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The fire service will be crippled by a£400m pensions deficit by 2003 without government help, the Association of C...
The fire service will be crippled by a £400m pensions deficit by 2003 without government help, the Association of County Councils says.

It is calling for more money for brigades next year to help contain the skyrocketing costs of the scheme. In 1997/8, the pension deficit borne by fire authorities will top £205m nationally.

That is straining budgets at the same time government support for the service is declining in real terms. It only put £17m more into fire protection this year. And the increase was more than swallowed up by the pensions shortfall.

Now county leaders fear that fire funding will be hammered by another cut when the local government finance settlement is announced later this month. Fire authorities need at least £64m more next year to cope with inflation, the firefighters pay settlement, pensions, and the cost of implementing new legislation, says the ACC. The cost of replacing deteriorating vehicles and buildings means they need to increase their capital spending by another £85m.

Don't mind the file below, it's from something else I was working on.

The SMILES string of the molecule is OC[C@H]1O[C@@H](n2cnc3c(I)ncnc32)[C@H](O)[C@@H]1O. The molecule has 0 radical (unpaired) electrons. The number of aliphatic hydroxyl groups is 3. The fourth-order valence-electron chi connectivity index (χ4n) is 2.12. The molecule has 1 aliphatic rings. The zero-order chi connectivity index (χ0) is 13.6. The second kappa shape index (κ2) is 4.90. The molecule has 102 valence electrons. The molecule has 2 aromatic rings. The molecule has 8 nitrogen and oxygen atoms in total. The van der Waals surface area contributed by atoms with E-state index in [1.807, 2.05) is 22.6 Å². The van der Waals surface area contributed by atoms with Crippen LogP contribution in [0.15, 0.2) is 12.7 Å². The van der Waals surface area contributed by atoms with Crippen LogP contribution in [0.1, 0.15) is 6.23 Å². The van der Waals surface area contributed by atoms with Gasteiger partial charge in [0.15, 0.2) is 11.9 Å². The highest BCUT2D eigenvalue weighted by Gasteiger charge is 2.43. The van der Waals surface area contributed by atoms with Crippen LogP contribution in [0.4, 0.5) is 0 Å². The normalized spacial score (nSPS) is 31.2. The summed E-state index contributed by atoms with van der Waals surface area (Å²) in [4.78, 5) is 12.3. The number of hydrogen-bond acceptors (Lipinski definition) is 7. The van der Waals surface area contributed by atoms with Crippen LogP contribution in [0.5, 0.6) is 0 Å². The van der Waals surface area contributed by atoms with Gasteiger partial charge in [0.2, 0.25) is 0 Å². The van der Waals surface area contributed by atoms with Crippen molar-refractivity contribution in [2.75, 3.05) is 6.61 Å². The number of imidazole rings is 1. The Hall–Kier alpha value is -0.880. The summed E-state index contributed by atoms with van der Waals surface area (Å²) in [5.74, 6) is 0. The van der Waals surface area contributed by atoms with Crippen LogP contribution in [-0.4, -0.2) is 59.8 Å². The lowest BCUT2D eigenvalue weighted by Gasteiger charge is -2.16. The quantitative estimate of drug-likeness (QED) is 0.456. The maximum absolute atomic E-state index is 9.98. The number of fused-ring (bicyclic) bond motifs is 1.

At the ACC's annual conference in Eastbourne today, Mick Warner, fire and emergency planning committee chairman, will challenge ministers to properly fund the fire service.

He said: 'The government cannot go on inflicting cuts on fire brigades without affecting their ability to save lives. Ministers have to acknowledge the overwhelming case for increasing fire funding in 1997/98. It will cost brigades five per cent more next year just to provide the same level of cover as this year.'

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